I had no story before addiction.
I’ve never been addicted to heroin or drink. My habit has been idealism. I’ve ridden on high horses more times than I care to admit. I’ve been quixotic and delusional. The other day I remembered a student of mine that I had tried to fix. His parents (from where I sat on my high horse) were neglectful. My student read who I was and got all of the mileage out of my “heroism.” In the end his parents may have been rotten, but the kid knew how to get out of schoolwork with only the hint of a tear and sad tale.
“I have absolutely no pleasure in the stimulants in which I sometimes so madly indulge. It has not been in the pursuit of pleasure that I have periled life and reputation and reason. It has been the desperate attempt to escape from torturing memories, from a sense of insupportable loneliness and a dread of some strange impending doom.”Edgar Allan Poe
Like Edgar, I lug a knapsack of desperation and doom into every new relationship, but my addiction is a little more hidden to the untrained eye. I’ve heard it said that addiction is seeking escape by means of a lesser god. My addiction is my attachment to being a god. All delusion. Addicted men adore me. Maybe I will be the god to replace the god that is killing them. I’ve never felt like a martyr. I am more a shadow. I can hide behind the BIG stories of a mate’s chaos. I can feel maybe a little more perfect — but this too is chasing a first high with decreasing returns.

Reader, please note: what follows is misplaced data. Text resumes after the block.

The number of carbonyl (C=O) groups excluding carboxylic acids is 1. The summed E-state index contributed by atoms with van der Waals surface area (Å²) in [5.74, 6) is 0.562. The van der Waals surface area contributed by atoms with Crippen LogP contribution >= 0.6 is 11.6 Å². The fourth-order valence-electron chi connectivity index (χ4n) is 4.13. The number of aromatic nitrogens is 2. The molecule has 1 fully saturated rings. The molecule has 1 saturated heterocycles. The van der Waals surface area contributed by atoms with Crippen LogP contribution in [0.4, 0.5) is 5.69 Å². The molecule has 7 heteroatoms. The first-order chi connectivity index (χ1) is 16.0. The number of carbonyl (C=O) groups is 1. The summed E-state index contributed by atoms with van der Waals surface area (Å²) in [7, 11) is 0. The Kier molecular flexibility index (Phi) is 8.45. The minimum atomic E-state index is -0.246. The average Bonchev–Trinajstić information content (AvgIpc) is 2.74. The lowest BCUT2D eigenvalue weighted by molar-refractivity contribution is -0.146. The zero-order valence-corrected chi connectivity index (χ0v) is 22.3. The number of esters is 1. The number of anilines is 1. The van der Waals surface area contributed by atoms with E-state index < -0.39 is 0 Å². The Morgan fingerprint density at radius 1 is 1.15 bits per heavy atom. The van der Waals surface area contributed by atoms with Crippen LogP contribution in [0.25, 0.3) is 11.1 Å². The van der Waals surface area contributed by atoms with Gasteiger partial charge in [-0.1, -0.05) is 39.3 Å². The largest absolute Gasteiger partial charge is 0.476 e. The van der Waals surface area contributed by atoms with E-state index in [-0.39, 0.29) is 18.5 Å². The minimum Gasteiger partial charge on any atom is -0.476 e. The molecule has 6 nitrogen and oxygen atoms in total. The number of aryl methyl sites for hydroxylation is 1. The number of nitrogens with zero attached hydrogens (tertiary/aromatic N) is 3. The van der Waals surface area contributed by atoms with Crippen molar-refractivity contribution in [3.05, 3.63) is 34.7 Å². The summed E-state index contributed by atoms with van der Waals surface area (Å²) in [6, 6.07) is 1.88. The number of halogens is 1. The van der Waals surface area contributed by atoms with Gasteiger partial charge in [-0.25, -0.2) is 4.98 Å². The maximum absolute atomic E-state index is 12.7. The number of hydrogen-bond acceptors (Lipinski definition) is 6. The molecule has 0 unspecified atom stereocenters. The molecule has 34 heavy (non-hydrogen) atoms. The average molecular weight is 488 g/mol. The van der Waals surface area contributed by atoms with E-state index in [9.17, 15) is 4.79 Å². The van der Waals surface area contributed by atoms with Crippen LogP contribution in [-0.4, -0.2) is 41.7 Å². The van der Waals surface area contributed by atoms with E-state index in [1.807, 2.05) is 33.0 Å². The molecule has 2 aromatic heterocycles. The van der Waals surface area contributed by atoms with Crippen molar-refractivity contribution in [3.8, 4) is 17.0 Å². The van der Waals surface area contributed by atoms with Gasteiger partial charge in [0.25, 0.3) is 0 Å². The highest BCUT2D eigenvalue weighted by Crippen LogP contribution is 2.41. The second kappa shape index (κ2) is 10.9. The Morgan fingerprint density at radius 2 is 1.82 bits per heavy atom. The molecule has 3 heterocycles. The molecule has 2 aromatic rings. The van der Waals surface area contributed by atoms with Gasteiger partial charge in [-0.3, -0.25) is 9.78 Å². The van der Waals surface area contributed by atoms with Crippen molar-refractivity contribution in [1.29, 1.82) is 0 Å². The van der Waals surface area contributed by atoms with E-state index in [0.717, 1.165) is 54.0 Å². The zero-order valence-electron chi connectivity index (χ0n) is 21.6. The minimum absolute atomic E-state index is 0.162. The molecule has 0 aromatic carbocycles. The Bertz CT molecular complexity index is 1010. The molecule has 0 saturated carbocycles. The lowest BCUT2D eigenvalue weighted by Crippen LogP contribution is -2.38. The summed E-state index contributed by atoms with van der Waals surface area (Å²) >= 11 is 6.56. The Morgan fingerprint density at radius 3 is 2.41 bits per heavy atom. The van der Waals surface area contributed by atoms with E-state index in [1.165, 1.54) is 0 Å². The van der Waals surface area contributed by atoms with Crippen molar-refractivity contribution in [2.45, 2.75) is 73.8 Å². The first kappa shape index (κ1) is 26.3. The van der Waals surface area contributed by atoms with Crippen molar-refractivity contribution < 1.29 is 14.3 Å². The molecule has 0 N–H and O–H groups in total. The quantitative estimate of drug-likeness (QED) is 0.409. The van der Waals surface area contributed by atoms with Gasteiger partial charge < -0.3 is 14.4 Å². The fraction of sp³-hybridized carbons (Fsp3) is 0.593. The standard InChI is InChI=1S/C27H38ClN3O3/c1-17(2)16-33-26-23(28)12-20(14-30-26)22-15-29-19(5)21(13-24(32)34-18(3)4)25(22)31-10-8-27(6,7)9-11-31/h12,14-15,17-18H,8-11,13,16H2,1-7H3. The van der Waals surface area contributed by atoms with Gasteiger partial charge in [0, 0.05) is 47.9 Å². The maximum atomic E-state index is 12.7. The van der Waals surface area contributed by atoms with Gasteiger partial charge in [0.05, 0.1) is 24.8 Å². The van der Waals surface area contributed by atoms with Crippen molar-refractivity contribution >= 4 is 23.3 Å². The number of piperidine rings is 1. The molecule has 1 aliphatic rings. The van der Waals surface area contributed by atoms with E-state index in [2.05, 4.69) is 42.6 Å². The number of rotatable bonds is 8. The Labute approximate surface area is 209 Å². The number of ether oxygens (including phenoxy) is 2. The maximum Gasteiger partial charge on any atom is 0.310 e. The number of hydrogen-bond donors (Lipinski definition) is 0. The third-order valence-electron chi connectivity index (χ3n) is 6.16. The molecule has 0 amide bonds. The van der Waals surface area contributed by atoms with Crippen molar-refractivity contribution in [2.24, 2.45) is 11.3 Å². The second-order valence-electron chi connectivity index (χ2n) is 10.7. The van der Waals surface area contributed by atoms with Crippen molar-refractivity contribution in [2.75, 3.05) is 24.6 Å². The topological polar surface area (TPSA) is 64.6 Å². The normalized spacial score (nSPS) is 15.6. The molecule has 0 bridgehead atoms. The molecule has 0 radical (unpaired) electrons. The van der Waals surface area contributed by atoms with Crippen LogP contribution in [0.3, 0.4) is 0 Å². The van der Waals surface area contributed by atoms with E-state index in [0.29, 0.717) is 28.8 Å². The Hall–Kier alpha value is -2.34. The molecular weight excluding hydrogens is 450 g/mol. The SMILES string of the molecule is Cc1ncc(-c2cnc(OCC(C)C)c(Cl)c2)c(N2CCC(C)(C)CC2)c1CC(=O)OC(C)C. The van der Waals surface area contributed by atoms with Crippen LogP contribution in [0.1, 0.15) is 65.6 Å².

My very first boyfriend, John, still haunts me at times. I don’t know if he is dead or alive. I saw a picture in my friend’s eighth grade yearbook when I was fifteen and spent the entire summer before high school imagining his perfection, staring at his beauty. Out of all the boys on those pages I was drawn instantly to the boy destined to overdose more than anyone else in our high school. I have a sixth sense about those things, though I was obviously innocent of any self-awareness at the time.
It’s no surprise then that my first novel is about addiction and the main character’s name is John Weldon. But would it surprise you that, as I wrote the pages, I had no inkling that I was idealizing all of the addicts I have ever loved? The idea of a strong female heroine irritated me back then. I didn’t like the idea of it at all. I could not relate. Katherine Weldon was the shadow I needed her to be. She was truth for me. She still is sometimes.